Figure 1. (A) Finding a way to provide patients and physicians the ability to cull biomarker information via diagnostic tests and then using the processing power and rich interface of smart phones opens the door to a more empowered patient and a more data savvy clinician. (B) The point-of-care (POC) programmable bio-nano-chip includes a universal analyzer with functional integrated mechanical/optical interfaces and flexible microchip architecture. An injection-molded, “credit-card”-sized cartridge encloses either a bead array or a membrane, where complex immunoassays or cellular analyses are performed, respectively. (C) Nanomaterials and microelectronics have been combined and adapted for the practical implementation of two classes of mini-sensors (membrane for cellular analyses and bead array for soluble target analyses) that read out with high-performance, yet affordable, imaging systems. These systems promise POC capabilities of tests traditionally completed by larger and more expensive systems confined in the lab, without sacrificing performance.

Programmable Bio-Nano-Chip (p-BNC) Innovation

The use of new medical POC microdevices with minimally invasive or non-invasive sampling methods has the potential to expand in vitro diagnostics in traditional and non-traditional settings.

Pioneer work by Whitesides (8) in the basic sciences defined the ideal coatings, materials, and designs for the development of microfluidic channels and manipulations of biological fluids, while Quake’s group (9) advanced the “large-scale integration” of microfluidics, analogous to the electronics field. Other groups, such as those of Mirkin (10), Wang (11), and Heath (12), measured diverse sample types and created a variety of assembly types by using precious metal nanoparticles, nanowires, and magnetic techniques, respectively. Advancements by Sia (13) via microelectromechanical systems and by Singh (14) using chip-based separation and quantitation benefited integration of such systems. Others have extended their integrated approaches into the rapid, multiplexed detection of analytes, such as toxins and other biothreats (15), while Walt’s work (16) with electronic noses used arrays of optical fibers as the underlying infrastructure for biological sensing systems. Finally, researchers in the Toner group have explored a number of novel methods for the isolation and enumeration of lymphocytes, erythrocytes, and circulating tumor cells (17, 18).

These medical microdevices have recently reached the tipping point where they are starting to exceed the analytical performance of remote laboratory systems and do so with reduced cost. This exciting new trend overcomes previous limitations for POC technologies with respect to their higher cost and inferior performance, compared to macroscopic, laboratory-confined instrumentation. Likewise, these innovative POC technologies have the potential to serve as tools for more efficient translation of discovered biomarkers.

The p-BNC (Figure 1B) is one such platform technology that combines powerful machine-learning algorithms with unique chemsensing and biosensing capabilities (1936).

The p-BNC includes a universal analyzer with functional integrated mechanical/optical interfaces and flexible microchip architecture. An injection-molded, “credit card”-sized cartridge encloses either a bead array or a membrane, where complex immunoassays or cellular analyses are performed, respectively. The cartridge is composed of a network of microfluidic components that ensure the complete transfer and processing of biological samples to provide quantitative information of the targeted biomarkers. The sample introduction requirements are consistent with the use of saliva, serum, plasma, and small volumes of blood for the assessment of cardiac risk and wellness or tissue brush samples that can be directly administered into the sample introduction port. Reagents are stored dry on a conjugate pad embedded within the biochip and are dissolved as needed through the release of prepacked buffer contained in biochip-integrated pouches. Here, all processing steps are conducted within the microfluidic network of the p-BNC via actuation inside the analyzer without human intervention. These features eliminate the need for external fluidics such as pumps, tubing, and connectors.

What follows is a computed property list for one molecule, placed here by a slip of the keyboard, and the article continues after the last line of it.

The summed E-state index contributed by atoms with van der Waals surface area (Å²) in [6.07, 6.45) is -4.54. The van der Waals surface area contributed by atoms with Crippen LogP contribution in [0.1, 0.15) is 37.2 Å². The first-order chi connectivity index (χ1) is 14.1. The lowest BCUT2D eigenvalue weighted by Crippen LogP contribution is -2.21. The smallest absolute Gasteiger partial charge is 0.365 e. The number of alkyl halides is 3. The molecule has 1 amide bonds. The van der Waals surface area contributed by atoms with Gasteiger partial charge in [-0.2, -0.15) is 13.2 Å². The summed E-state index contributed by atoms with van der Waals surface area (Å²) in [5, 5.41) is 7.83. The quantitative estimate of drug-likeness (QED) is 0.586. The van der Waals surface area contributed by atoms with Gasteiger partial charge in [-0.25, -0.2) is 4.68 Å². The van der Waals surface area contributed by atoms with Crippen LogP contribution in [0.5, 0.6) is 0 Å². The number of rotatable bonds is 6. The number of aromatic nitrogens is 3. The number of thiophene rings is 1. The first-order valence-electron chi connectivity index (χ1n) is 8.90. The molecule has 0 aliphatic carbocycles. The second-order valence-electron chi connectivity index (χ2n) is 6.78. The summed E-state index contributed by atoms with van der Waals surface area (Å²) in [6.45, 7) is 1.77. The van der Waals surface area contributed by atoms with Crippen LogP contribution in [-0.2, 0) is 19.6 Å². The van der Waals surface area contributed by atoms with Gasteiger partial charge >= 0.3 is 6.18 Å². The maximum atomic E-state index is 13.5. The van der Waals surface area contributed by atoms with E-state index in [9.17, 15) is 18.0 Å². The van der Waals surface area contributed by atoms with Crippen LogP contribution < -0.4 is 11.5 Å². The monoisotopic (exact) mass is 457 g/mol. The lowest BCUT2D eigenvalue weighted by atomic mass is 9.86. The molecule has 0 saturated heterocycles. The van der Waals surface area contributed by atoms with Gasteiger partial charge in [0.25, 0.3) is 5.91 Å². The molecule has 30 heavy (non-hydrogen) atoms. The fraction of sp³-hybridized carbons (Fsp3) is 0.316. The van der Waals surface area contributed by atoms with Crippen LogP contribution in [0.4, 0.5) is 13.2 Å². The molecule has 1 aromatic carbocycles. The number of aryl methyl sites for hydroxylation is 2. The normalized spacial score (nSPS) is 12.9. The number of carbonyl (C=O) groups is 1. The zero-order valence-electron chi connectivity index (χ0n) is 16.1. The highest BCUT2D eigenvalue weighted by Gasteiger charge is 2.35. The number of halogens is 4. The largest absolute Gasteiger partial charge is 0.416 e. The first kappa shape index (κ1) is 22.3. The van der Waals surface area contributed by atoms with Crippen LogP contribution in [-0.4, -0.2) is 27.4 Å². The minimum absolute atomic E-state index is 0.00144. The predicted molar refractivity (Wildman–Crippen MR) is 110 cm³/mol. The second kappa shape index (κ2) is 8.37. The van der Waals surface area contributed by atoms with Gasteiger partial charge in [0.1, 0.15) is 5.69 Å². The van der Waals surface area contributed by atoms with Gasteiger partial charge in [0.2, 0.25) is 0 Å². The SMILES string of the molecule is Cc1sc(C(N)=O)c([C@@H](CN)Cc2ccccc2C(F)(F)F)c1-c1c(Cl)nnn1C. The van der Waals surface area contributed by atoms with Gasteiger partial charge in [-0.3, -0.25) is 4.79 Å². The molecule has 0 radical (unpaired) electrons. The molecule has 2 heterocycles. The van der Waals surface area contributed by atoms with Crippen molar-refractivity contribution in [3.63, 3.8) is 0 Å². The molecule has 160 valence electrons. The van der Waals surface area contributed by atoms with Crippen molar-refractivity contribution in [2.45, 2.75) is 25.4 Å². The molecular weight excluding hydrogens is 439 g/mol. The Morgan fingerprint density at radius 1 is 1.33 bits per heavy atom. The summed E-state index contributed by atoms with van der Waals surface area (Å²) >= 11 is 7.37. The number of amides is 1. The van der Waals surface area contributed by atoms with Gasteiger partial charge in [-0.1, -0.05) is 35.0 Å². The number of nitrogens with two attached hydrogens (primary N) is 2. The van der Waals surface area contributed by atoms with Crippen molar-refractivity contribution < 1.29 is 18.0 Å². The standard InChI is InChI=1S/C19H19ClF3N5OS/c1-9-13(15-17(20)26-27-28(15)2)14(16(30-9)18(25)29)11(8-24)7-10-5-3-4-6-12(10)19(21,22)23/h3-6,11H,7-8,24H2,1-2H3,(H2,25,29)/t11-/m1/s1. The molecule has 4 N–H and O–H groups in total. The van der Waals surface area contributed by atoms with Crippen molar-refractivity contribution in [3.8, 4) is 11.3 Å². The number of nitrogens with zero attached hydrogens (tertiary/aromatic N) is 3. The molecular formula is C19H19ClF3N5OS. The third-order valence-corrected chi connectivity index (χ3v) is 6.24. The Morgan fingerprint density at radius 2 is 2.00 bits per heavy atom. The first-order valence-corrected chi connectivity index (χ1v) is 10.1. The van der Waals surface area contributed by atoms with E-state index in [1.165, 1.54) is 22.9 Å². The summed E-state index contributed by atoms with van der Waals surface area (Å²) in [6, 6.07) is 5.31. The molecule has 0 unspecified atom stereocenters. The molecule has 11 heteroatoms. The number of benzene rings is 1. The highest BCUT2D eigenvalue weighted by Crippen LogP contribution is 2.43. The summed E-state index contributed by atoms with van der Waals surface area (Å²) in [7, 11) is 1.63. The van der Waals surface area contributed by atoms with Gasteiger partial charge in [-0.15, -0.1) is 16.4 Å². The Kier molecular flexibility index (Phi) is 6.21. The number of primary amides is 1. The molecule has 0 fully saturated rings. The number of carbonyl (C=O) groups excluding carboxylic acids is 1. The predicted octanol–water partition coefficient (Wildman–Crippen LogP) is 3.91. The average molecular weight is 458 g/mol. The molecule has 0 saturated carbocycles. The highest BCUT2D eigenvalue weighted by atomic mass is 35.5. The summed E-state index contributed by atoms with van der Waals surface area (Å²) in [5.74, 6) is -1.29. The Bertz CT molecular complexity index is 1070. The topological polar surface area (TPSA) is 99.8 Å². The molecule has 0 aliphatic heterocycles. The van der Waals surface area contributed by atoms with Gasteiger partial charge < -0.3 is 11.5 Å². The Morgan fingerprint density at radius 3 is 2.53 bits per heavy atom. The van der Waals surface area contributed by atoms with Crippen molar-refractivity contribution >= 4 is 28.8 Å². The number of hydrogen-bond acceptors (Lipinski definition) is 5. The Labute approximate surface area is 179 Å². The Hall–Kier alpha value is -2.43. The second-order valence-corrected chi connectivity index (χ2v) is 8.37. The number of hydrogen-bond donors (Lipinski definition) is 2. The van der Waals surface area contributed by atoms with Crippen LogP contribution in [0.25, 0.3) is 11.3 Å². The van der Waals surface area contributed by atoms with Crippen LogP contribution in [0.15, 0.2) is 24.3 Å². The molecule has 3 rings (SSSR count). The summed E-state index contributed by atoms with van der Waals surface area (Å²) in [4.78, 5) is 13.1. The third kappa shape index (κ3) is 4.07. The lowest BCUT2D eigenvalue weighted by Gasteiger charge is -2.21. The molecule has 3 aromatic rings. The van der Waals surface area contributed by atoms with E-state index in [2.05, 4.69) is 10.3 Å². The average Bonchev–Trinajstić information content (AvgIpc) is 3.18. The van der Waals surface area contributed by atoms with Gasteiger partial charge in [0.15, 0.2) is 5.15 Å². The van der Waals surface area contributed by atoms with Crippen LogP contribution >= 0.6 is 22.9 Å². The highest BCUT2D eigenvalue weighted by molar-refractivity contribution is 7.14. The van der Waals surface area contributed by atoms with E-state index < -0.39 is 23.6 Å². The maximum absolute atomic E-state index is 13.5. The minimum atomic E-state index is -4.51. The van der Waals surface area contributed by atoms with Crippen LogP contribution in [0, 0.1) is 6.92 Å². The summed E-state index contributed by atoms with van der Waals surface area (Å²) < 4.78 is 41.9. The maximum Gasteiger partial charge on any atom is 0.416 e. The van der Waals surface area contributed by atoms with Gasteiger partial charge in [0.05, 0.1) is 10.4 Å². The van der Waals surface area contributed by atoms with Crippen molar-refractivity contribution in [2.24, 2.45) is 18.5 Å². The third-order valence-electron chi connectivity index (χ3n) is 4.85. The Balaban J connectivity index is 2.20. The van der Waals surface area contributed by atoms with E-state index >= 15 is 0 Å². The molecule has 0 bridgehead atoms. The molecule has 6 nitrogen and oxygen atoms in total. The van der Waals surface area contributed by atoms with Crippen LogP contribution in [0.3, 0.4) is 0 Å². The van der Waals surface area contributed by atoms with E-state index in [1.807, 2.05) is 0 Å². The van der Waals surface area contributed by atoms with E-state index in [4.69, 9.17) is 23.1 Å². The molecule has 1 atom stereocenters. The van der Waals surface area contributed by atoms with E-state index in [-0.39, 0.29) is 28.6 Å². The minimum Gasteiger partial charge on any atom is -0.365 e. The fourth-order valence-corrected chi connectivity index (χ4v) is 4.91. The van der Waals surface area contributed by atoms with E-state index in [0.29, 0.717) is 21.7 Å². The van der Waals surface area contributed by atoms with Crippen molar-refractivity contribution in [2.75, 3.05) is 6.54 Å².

The p-BNC system combines and adapts nanomaterials and microelectronics to create two distinct classes of minisensors that read out with high-performance, yet affordable, imaging systems. Combined, the two p-BNC sensor ensembles form a modular platform compatible with possibly the largest and most diverse analyte portfolios available to date (Figure 1C). Importantly, the performance metrics of these miniaturized sensor systems have been shown to correlate closely with established macroscopic gold standard methods, making them suitable for use as subcomponents of highly functional detection systems for the analysis of complex fluid samples. These efforts remain unique in terms of functional p-BNC methods having a demonstrated capacity to meet or exceed the analytical characteristics (sensitivity, selectivity, assay variance, and limit of detection) of mature macroscopic instrumentation (1936).

This platform is intended to be used outside of the traditional laboratory environments, such as in the ambulance, the emergency room, the intensive care unit, or cancer screening facilities at reduced cost with enhanced analytical and clinical performance. The rich data streams derived from this “Internet of Things”-enabled biosensing platform can be managed with a novel database, and mHealth tools can be integrated to enroll patients, manage and collect their data, and provide precision feedback to health-care providers and patients, alike.

Platform Development and Validation